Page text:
As Arizona prepares to release its first round of "justice reinvestment" funds generated by marijuana legalization, south Phoenix organizations are coming up with ideas for how this money should be spent.
Two of these organizations, Project Roots and TigerMountain Foundation, are part of a larger network of Arizona-based organizations envisioning what justice reinvestment programs can be.
They aim to help the Arizona Department of Health Services get a better sense of how to distribute millions of dollars in grants.
Rosalind Akins said she hopes to see justice reinvestment money support food access and mental health.
"And mental health does not necessarily mean get them to a practitioner, a psychologist, or a therapist," she said at a DHS-funded listening session TigerMountain Foundation recently hosted at Brooks Academy in south Phoenix. "It could include that, but there's other things that bring joy and healing to such a disparate community."
"You can invest in housing, you can invest in how people are able to eat and live. If they don't have the basic needs, we'll never get to justice," said Akins, who was formerly the Community Action Network Coordinator of South Phoenix Healthy Start.
DHS said it plans to start accepting its first round of justice reinvestment grant applications early next year. For now, it is funding nonprofits across the state to host conversations with community members to determine what kinds of programs to prioritize.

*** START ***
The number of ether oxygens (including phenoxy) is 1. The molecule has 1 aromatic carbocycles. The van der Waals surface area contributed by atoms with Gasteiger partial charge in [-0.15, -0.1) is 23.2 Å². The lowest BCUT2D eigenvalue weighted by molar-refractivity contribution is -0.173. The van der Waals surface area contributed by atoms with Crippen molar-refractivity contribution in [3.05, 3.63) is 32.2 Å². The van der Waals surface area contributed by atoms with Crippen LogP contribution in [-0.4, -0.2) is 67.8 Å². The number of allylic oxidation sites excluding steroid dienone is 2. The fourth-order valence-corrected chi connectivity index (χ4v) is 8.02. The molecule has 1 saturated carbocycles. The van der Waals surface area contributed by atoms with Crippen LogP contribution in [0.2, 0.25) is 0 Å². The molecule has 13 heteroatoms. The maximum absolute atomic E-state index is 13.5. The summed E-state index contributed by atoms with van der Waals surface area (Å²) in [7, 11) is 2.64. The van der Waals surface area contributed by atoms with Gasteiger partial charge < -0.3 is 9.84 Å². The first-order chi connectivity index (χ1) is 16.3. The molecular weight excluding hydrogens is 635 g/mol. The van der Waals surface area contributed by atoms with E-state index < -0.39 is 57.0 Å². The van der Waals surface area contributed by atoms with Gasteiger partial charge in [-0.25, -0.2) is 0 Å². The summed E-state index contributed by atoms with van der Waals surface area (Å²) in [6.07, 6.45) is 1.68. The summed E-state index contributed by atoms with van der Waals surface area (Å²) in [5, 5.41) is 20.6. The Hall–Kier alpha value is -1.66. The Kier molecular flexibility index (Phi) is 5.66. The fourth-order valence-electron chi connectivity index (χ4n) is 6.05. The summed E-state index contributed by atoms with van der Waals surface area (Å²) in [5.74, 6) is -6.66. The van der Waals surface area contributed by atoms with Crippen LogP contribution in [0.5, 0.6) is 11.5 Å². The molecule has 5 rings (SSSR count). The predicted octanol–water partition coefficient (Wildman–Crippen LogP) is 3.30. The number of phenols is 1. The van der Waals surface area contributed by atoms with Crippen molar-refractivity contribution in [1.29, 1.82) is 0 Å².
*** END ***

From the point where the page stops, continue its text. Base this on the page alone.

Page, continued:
Deciding how to spend millions in cannabis revenue
When Arizonans voted to legalize recreational marijuana in 2020 through Proposition 207, they also approved the creation of a Justice Reinvestment Fund.
While the largest shares of money generated by marijuana legalization go to community colleges and police and fire departments, the fund gets 10% of marijuana-related taxes and fees. From 2020 until June of this year, the fund collected around $16.9 million, according to the Arizona State Treasurer's Office.
Most of the fund is allocated to county health departments and DHS for public health issues. The remainder, about $6 million so far, is for grants to nonprofits running "justice reinvestment" programs.
Under Prop 207, "justice reinvestment" programs are broadly defined and do not have to relate to drug arrests.The programs can focus on public and behavioral health, restorative justice, jail diversion, workforce development, addressing the underlying causes of crime, reducing drug-related arrests and the state’s prison population, or the restoration of civil rights and expungement of criminal records.
DHS hired LeCroy & Milligan, a Tucson-based consulting firm, to find nonprofits to facilitate conversations about "justice reinvestment" with communities disproportionately impacted by arrest and incarceration.